So human trafficking isn’t something new in Oklahoma. Yet, too few Oklahomans seem to know or even care about this insidious evil that dwells among us. Anything as vile as human trafficking that is destroying the innocence of our children and, surely, causing them to wonder if there is a God who loves and cares about them, should stir up righteous anger within us.
Every 30 seconds, a child is reported missing in America according to The National Center of Missing and Exploited Children. Many of these children are forced into human sex trafficking. Their lives become a living hell from which few escape. It’s not a pretty picture and if you ever really explore the horrors of human trafficking, it will literally make you sick. Space does not permit me to delve into all the horrid and shocking details that human sex trafficking involves.
Jesus said, “Suffer the children to come unto Me.” By that, I think He meant “allow” them to come unto me. We don’t allow children to come to Jesus only by going to church, sitting in our pews and Sunday School classes and talking about sharing the Lord with them. We all know talk is cheap. What about those who are enslaved in human trafficking who desperately need someone to take up the burden of rescuing them? To allow children to come to Jesus, we have to remove the obstacles that hinder their coming. Are you willing, by God’s grace, to help remove the barriers? Let’s make this personal. Imagine your child or grandchild being forced to “service” from 20-30 men a day with no hope of anything different day after day after day. I’ve heard it said that to be silent about evil is the same as agreeing with it.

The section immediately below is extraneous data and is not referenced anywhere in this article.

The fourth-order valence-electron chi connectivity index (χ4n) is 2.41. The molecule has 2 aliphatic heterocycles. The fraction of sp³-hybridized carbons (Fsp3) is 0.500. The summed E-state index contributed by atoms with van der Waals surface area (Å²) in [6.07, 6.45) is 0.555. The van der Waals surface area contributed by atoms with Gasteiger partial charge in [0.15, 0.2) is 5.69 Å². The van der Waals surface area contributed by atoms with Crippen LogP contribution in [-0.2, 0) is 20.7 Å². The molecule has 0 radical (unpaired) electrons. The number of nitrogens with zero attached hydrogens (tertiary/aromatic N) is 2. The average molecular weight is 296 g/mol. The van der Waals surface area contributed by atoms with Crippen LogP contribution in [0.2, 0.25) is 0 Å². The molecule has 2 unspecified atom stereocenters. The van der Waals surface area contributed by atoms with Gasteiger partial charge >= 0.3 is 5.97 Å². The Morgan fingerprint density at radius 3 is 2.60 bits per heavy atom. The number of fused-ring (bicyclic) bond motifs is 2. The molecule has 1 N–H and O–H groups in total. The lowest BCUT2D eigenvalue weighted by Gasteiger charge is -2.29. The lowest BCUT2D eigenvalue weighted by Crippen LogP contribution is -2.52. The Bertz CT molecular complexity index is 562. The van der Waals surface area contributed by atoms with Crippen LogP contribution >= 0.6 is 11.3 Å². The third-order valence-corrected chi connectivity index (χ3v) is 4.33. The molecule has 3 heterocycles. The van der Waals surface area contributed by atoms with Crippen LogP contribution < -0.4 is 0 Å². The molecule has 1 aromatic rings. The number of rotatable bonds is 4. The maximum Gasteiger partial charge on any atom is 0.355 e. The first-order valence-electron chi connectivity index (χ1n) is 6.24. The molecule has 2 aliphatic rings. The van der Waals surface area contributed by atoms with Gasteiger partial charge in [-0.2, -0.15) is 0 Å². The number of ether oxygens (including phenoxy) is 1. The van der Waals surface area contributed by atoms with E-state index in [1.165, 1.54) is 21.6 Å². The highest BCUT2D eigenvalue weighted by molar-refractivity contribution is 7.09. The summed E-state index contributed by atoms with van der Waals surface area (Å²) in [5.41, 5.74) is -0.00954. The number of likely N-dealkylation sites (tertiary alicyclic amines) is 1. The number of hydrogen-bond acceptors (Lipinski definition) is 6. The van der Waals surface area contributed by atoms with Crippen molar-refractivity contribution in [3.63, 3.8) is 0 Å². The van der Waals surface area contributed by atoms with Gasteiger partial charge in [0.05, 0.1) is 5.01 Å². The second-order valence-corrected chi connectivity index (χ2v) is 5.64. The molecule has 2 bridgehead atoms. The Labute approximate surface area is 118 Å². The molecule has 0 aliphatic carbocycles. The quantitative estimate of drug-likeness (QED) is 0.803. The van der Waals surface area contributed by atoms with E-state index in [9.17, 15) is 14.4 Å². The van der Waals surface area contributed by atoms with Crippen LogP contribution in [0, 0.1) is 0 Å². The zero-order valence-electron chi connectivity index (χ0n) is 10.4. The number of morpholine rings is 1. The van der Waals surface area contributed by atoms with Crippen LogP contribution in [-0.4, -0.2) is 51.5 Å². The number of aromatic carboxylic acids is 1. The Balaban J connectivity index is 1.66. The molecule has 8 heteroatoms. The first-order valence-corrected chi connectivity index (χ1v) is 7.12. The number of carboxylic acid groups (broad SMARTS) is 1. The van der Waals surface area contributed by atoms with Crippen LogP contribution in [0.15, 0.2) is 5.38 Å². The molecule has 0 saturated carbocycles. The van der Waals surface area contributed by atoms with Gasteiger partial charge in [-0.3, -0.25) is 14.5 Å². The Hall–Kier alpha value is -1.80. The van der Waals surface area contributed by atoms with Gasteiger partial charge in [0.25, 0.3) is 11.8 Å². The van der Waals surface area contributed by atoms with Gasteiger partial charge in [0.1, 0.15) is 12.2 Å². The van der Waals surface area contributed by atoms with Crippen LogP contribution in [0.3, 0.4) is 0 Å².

God have mercy upon us for ignoring this scourge in our state and nation.
Next week: A Human Trafficking victim shares her personal story and freedom found through Christ.
Sally Kern is a member of Oklahoma City, Olivet and Oklahoma State Representative, District 84